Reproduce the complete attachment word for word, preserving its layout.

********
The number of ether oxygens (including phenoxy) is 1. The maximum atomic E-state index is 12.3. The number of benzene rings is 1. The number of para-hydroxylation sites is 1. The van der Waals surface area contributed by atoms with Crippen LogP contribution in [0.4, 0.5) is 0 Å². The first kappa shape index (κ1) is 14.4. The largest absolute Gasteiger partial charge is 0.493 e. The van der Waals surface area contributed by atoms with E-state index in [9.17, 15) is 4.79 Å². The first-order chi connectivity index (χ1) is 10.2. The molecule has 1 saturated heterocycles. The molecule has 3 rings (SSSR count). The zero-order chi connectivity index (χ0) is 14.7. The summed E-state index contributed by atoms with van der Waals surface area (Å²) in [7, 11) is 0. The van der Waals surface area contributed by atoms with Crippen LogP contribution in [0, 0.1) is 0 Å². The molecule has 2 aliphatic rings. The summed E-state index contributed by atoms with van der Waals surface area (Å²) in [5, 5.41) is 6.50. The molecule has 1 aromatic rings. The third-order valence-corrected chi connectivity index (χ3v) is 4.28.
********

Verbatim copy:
The number of ether oxygens (including phenoxy) is 1. The maximum atomic E-state index is 12.3. The number of benzene rings is 1. The number of para-hydroxylation sites is 1. The van der Waals surface area contributed by atoms with Crippen LogP contribution in [0.4, 0.5) is 0 Å². The first kappa shape index (κ1) is 14.4. The largest absolute Gasteiger partial charge is 0.493 e. The van der Waals surface area contributed by atoms with E-state index in [9.17, 15) is 4.79 Å². The first-order chi connectivity index (χ1) is 10.2. The molecule has 1 saturated heterocycles. The molecule has 3 rings (SSSR count). The zero-order chi connectivity index (χ0) is 14.7. The summed E-state index contributed by atoms with van der Waals surface area (Å²) in [7, 11) is 0. The van der Waals surface area contributed by atoms with Crippen LogP contribution in [0, 0.1) is 0 Å². The molecule has 2 aliphatic rings. The summed E-state index contributed by atoms with van der Waals surface area (Å²) in [5, 5.41) is 6.50. The molecule has 1 aromatic rings. The third-order valence-corrected chi connectivity index (χ3v) is 4.28.